Eric Dickerson is doing OK, but he’s not crazy rich.
Apparently, the NFL should help compensate for that. Why? Because the onetime All-Pro running back was a great player. A Hall of Famer. A touchstone in league history. So he wants a $300,000 a year stipend for himself and all other Hall of Famers. For life. And maybe in death, too.
As messages go, this one is a total mess and extremely unflattering for the players it aims to represent.
But this is what Dickerson has been sharing with the world the past few days. First in a letter to the league, the Hall of Fame and the union, signed by a handful of living Hall of Famers and the wife of deceased NFL star Reggie White. It’s a message that feels awkward and mixed – on one hand, banging a drum for necessary health care coverage for players but on the other hand, adding some self-enrichment for players who already earned top-end NFL salaries during their eras. All while threatening to hold out of future Hall of Fame activities if some kind of agreement isn’t reached.
It’s hard to see this as anything less than a legitimate need (health care) married to an awkward reach for the NFL’s gravy train of new money. And you can bet it’s why some Hall of Famers are trying to subtly distance themselves from parts of the effort. Already, guys like Kurt Warner and Jerry Rice said their names shouldn’t have been on the initial letter, while very delicately supporting the health care aspect of the pursuit.
It’s not hard to understand this point. When a Hall of Fame player says, “Guys in the NFL should have their health taken care of later in life,” it’s a noble message. But when a Hall of Fame player essentially says “the NFL has a ton of new money and we laid this foundation,” then throws out a $300,000 salary-for-life suggestion, that cheapens the message. It feels sour, arbitrary and unrealistic. Why $300,000 per year? Why not $50,000? Does the NFL owe Hall of Fame players alimony? Should the league be required to keep players and their families in the style they were accustomed to when the playing checks were rolling in?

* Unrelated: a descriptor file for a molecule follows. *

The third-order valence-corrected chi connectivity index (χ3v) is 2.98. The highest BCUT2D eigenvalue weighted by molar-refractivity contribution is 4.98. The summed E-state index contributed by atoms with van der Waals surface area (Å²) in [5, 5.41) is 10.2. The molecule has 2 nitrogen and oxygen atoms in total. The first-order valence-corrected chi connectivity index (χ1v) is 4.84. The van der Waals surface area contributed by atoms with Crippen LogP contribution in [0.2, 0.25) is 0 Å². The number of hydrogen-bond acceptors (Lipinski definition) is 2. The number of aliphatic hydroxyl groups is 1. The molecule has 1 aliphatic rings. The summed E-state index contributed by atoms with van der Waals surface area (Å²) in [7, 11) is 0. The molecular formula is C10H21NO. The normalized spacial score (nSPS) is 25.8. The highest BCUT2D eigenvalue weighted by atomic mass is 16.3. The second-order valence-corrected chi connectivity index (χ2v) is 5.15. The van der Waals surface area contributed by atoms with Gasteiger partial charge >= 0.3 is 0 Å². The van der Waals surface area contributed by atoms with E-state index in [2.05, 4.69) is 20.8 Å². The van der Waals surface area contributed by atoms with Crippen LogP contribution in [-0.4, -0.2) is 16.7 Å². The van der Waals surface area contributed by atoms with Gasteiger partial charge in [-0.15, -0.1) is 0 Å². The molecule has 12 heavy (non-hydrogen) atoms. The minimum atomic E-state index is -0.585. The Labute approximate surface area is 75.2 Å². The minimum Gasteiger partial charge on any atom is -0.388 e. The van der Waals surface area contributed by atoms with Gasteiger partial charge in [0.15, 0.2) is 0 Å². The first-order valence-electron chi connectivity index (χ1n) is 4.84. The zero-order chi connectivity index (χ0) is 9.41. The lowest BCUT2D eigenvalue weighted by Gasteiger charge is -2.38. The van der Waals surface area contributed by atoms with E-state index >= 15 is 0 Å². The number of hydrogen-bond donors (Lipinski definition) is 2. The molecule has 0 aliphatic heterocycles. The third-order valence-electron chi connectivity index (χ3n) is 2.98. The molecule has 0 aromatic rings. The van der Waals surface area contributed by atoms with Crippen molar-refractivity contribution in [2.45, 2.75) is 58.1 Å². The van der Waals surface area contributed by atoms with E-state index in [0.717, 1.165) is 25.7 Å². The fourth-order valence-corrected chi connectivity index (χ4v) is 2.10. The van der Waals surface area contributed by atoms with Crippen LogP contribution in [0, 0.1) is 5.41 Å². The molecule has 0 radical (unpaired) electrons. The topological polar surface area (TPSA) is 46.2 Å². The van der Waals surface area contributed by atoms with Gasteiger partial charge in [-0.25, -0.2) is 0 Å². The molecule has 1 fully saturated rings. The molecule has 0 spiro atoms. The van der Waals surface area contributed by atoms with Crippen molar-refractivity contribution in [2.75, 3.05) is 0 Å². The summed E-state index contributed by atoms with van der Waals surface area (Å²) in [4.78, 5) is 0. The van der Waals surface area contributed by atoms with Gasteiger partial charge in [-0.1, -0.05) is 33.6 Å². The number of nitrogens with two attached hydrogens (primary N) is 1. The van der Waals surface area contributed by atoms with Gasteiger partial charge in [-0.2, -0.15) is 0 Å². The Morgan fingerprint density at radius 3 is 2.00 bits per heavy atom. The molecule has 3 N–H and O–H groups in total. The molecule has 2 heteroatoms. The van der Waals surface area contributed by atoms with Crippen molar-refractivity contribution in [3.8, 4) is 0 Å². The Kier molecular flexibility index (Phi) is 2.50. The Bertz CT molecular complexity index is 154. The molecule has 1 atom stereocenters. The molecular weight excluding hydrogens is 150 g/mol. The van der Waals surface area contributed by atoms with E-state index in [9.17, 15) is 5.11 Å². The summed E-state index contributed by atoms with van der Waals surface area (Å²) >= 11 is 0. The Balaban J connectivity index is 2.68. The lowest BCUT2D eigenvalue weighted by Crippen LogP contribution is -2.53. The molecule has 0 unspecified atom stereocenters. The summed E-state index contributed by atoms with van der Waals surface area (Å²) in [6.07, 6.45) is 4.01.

How should the NFL feel about paying O.J. Simpson $300,000 a year for the rest of his life? Or Joe Namath, who is unquestionably fortunate that his drunkenly inappropriate, nationally televised “I just wanna kiss you” moment didn’t happen today, when he would have been eviscerated for it.
After dissecting the letter and multiple statements made by Dickerson, this feels more like a ham-handed mistake that badly needed more thought and a better spokesperson. Nobody wants to hear Dickerson talk about how former players aren’t rich and how the NFL today is practically printing money. Especially when Dickerson made good money in his career – both in salary and endorsements – and was free to grow it or lose it as he saw fit.
It’s also worth noting Dickerson was one of the biggest stars to cross the picket lines during the 1987 strike, an act that ultimately helped undermine a union effort to achieve better health care and benefits for players. Another star who scuttled that strike? Lawrence Taylor, who was also on the letter threatening to boycott Hall of Fame activities.